Story updated at 2:30 p.m. EDT.
The $7 billion Keystone XL oil pipeline cleared a key hurdle today, as the State Department finalized an environmental review that found limited hazards from the controversial Canada-to-U.S. project.
The State Department's review drew quick fire from green activists who have escalated their condemnation of Keystone XL in recent weeks, warning that their political support for President Obama could evaporate if his administration approves the pipeline. Against the backdrop of that pressure, a top department official reiterated publicly today that its findings did not constitute an official go-ahead for the 1,700-plus-mile proposal.
The environmental impact statement (EIS) on the pipeline -- which would nearly double U.S. imports of Canadian oil sands crude if constructed -- is but "one piece of the information that will be considered" alongside foreign policy, economic and other concerns, before State makes a final decision by year's end, Assistant Secretary of State for International Scientific Affairs Kerri-Ann Jones told reporters today.
The EIS addressed many of green groups' most high-profile complaints about the pipeline, from the pipeline's risk of spilling heavy Canadian crude in sensitive areas of the Plains to the higher greenhouse gas emissions produced by oil sands relative to conventional fuel. Those issues were dismissed or rebutted to varying degrees, particularly a claim echoed by senior congressional Democrats that Keystone XL could raise gas prices in the Midwest and benefit Chinese markets.
Despite the finding of minor negative environmental effects, Jones said that the EIS "should not be seen as a lean in any direction, either for or against the pipeline," and described DOS's take on the project as neutral.
Conservationist groups that have cheered anti-Keystone XL protests at the White House this week had a different view.
Sierra Club executive director Michael Brune slammed the department's review as "an insult to anyone who expects government to work for the interests of the American people."
National Wildlife Federation Senior Vice President Jim Lyon blasted the EIS as "strike three" after two earlier State Department reviews, adding in a statement: "It is almost certain to be scrutinized in other venues, including a probable legal challenge."
Industry interests hailed the review. Consumer Energy Alliance Vice President Michael Whatley, deeming the move "a huge win for American consumers," added in a statement: "The Keystone XL pipeline is being built in a way that is safer and steadier than any other in the country."
House Energy and Commerce Chairman Fred Upton (R-Mich.), who led a legislative push this summer to fast-track Keystone XL's approval, also hailed State's review but reiterated long-standing criticism of the administration's speed in acting on the permit bid by project sponsor TransCanada Corp.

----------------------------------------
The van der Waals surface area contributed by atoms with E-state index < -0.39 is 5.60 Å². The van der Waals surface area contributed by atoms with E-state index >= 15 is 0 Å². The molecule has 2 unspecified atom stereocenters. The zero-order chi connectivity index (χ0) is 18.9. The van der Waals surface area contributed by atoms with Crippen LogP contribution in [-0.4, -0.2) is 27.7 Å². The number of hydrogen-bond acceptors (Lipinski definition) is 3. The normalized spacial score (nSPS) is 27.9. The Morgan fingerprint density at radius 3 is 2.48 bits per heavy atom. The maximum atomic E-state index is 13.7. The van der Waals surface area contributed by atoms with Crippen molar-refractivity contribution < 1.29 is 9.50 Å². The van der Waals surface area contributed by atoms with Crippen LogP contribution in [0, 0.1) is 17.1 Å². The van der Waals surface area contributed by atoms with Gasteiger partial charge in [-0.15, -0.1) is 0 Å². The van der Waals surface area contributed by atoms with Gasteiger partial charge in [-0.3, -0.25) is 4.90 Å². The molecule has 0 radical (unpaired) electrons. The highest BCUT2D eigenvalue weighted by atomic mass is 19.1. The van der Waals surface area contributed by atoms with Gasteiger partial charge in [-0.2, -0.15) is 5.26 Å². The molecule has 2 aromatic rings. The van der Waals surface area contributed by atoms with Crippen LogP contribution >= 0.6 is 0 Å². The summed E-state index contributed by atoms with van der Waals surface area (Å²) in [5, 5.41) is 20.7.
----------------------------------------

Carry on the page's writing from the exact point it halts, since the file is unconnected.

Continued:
"[T]he American people are still waiting on the president for action ... nearly three years of delay have left a cloud of uncertainty around a project that will bring so many immediate jobs and so much secure energy to our country," Upton said in a statement.
Among the entities that now could scrutinize the document during a 90-day comment period are other federal agencies -- including EPA, which called for more in-depth review of the project's footprint in June comments that called an earlier EIS "insufficient" (Greenwire, June 7). That stance has led some green groups to look to EPA to expose any potential flaws they might see in the final EIS, while some of the pipeline's supporters view the agency as a de facto ally of environmentalists.
Robert Jones, vice president of the Keystone pipeline system at TransCanada, said earlier this month that "I want to be responsive" to EPA's concerns, but "the frustration I have is that I might as well be talking to NRDC or the Sierra Club."
The 90-day comment period and broader interagency review of the pipeline is also set to include public meetings in the capital and the six states through which it would cross en route to the Gulf Coast.
Producing crude from the bitumen-rich Canadian oil sands generates more lifecycle emissions than conventional fuel, a carbon uptick that environmentalist and climate scientist James Hansen has warned amounts to "game over" for global warming if Keystone XL were approved.
But the State Department's review takes a considerably more measured look at the emissions question. Its EIS notes that the increased greenhouse gases generated from oil sands depend on what source fuel it is compared with -- a caveat often employed by the XL link's backers -- and which extraction methods are used.
State's review concluded that replacing other imported and domestic crudes would generate between 3 million and 21 million metric tons of emissions per year. That projection is similar to an estimate offered by Andrew Leach, a University of Alberta business school professor who has criticized Hansen's oil sands math as "hopelessly leveraged."